It’s in your blood
Part of my job involves working with teens. Where as I know some people who are terrified of teens and their volatile mood swings and impulsive, underdeveloped frontal lobes—my chiropractor recently told me about how she calls her stepdaughter’s adolescent years her ‘hell’ years—I quite enjoy teens.
Teenagers are at the stage of life when they’re learning how to be an adult. Key word, learning. I’ve heard the teenage years be compared to the time in one’s life when they’re learning to walk. Except at that point, they’re a cute little wobbly thing and parents don’t yell at them when they fall down and aren’t able to walk from point A to point B. Yet, when teens make mistakes when they’re learning how to be an adult, it’s not uncommon to hear parents rip them a new one. I love how teens still have the kid power to see right through superficial bullshit, yet can carry on a conversation at a higher level than Sponge Bob.
The other week, I arrived to the youth center on Colfax where I work, when I encountered one of the teens who’d been through one of my programs last year. He was with his dad, who held the door open for me, as I was wheeling in my box o’ program supplies and looking like I could use an extra hand, as per usual.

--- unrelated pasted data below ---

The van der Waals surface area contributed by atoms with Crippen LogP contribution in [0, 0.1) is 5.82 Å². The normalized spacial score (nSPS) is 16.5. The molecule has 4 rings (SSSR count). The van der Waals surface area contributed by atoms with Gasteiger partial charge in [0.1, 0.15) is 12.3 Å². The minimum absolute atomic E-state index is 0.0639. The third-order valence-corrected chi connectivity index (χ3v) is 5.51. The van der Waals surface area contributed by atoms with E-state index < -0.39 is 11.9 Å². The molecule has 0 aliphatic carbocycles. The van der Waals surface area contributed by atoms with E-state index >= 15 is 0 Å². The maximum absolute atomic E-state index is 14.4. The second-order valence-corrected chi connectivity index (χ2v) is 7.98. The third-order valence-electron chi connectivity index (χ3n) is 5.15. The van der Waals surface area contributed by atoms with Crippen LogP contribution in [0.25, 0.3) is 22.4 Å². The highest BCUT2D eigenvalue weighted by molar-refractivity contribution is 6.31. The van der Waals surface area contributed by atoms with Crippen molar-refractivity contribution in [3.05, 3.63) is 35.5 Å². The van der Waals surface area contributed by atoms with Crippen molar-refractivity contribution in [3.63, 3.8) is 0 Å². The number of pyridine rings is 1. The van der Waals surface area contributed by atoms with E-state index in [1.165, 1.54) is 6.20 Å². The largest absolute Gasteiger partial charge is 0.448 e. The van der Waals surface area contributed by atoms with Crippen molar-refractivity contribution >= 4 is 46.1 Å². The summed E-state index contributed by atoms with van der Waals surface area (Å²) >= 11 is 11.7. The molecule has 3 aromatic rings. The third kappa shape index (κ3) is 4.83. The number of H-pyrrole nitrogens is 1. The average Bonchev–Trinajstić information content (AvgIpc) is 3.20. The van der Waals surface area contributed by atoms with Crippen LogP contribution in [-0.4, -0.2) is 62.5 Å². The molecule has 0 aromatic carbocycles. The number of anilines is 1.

“Whatcha got new?” the dad asked me.
“Oh nothing new. I’m here to run SMART Moves today,” I replied.
“Come on,” the dad insisted. I could see his son grow more uncomfortable with the amount of time we were keeping this conversation going. I tried the walk away slowly tactic to see if I could just fade out of the situation. That didn’t work.
The dad offered up some new things I might bring to the kids, instead of the standard confidence building and resistance skills of my health and life skills programs.
“How ‘bout some Kung Fu?” he suggested.
“Mmm, I don’t know Kung Fu,” I replied, with my most patient voice, trying to lessen the embarrassment that I sensed his son felt.
“Tai Chi?” the dad threw out.
“Nope. Don’t know that either,” I responded.
“It’s in your blood” the dad replied.
I imagined Kung Fu fighters charging through my aorta and really old, slowly moving Tai Chi grandparents scooting through my veins.
I let out a courtesy, I’m amused, but have to get going and this conversation is over, “huh.” Like a period at the end of sentence.
Later I wondered what the teen son learned from that moment. Teen skeptics might say nothing, that he was probably too self-involved to even notice that his dad had just made racist comments that swept me into the Asian stereotype. But I think the teen was taking mental notes. And I like to imagine they looked something like this:
“Note to self: Not all Asians know Kung Fu or Tai Chi…and what’s the Korean version of Kung Fu? I should look into that.”